We focus education on real-world problems, not just academic subjects because we believe these are the important issues to address in our times, and education should reflect this. We also know that employers like graduate students who are better equipped to deal with real-world issues.
What real-world problems do you focus on?
We scope out some large ‘problem areas’ and then students get to work on a narrower problem of choice within that area. For example, our current main problem areas are Inequality, Sustainability, Tech and Ethics, and Urban Futures. Within these areas, a student might work on such diverse problems as ‘Inequality of mental health treatments between different ethnic communities’ or ‘Inequality within the fintech sector’ or, in the Sustainability module, the range of problems could be from ‘Creating sustainable waste products from a start-up micro-brewery’ to ‘How should we introduce sustainable supply chains in the financial sector of the City of London?’
Will there be other problems to work on at LIS?
Yes. We will refresh the problem areas regularly. The current problem areas are listed above. At the end of each year, you also get to work on a problem entirely of your choice (see below).
Can I work on my own problems at LIS?
Yes. At the end of years 1 and 2, you do your own, 7-week project on a problem of your choice, using the methods you have learnt throughout the year. Then, throughout your final year, you do a ‘capstone’ project on a problem of interest to you.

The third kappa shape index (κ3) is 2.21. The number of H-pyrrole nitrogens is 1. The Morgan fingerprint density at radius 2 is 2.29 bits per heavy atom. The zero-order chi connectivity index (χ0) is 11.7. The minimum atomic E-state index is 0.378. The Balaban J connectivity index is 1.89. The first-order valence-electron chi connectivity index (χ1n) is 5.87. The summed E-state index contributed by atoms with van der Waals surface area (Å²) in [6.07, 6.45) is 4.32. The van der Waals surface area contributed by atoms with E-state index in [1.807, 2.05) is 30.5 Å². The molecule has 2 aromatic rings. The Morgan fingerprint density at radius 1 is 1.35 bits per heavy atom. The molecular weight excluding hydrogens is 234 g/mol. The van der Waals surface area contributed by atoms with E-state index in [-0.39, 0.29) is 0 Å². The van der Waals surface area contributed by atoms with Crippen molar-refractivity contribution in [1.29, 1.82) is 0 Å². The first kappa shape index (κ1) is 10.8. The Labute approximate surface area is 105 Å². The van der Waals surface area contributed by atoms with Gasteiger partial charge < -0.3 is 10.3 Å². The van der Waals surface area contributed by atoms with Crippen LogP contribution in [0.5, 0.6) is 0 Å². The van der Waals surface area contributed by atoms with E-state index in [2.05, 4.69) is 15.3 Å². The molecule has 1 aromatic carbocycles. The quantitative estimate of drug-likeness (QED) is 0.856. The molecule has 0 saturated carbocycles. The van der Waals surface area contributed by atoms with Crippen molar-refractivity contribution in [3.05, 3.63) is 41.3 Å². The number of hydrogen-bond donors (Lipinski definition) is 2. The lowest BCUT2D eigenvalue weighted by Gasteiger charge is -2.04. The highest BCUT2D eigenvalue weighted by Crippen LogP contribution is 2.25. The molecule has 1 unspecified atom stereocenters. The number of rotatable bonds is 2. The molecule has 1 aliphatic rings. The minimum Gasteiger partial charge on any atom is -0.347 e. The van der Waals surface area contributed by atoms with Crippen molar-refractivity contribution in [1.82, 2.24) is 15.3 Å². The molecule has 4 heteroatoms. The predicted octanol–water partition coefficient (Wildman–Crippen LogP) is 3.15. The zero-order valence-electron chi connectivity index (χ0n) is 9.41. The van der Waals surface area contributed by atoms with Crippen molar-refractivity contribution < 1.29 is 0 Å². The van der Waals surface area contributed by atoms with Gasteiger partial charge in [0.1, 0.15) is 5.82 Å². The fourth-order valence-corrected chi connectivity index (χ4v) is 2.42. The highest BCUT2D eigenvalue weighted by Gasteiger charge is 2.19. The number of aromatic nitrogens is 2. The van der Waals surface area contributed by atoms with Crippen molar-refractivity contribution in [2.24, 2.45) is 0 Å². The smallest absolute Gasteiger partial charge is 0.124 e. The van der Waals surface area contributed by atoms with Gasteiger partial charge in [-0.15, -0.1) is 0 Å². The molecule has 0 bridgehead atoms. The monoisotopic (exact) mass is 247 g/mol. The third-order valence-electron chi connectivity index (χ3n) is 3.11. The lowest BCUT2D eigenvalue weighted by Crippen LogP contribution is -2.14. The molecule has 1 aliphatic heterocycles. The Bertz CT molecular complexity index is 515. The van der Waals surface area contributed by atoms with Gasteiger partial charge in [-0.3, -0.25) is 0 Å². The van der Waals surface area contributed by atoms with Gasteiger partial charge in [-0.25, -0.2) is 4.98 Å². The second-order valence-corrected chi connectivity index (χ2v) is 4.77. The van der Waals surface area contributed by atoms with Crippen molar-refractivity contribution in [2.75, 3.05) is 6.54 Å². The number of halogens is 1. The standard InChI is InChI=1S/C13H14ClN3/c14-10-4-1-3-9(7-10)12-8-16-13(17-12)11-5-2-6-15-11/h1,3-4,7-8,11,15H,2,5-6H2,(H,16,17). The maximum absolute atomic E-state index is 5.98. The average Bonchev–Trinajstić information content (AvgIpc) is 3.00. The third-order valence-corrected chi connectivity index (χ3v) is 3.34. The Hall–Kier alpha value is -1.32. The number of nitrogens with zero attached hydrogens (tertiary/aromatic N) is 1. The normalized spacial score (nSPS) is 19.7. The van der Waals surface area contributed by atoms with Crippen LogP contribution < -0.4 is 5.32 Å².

What are the actual methods that you teach?
We teach a wide range of methods from data science and mathematical modelling - at the science end of the spectrum - to visual methods, video-making and graphics at the arts/humanities end of the spectrum. We also teach many methods from the social sciences: survey design, ethnography, running focus groups, etc.
A full list is here. [link to current working list on Notion - ask @James E to forward - or just list as a bulleted list]
What other options do I have on the degree?
In year 2 you choose 3 electives from a roster of about 9 and in year 3 you choose 5 electives from a roster of about 13 (exact numbers depend on demand each year). This allows you to specialise more in your methods of choice (e.g. data science, natural language processing, ethnography, ecological methods, visual methods, design thinking, etc) while still keeping a sufficiently broad spectrum to be interdisciplinary.
Why do you teach methods, not subjects?
By learning different methods, you are then able to read up on or get information about a wide range of subjects, i.e. an understanding of methods gives you the possibility to go wider and more deeply in your search for reliable and useful knowledge. The instant availability of information today - and the rise of AI - means you do not need to follow set readings at school or university in the way that was required previously. However, you do need to have sufficient knowledge to understand the quality of the information you are reading. This means you need to be able to e.g. analyse the data presented in an article about COVID, understand how a survey about political intentions was designed and used (in case it is biased), or how a piece of media was created and edited to highlight aspects of a conflict, etc. A knowledge of methods empowers you in this way.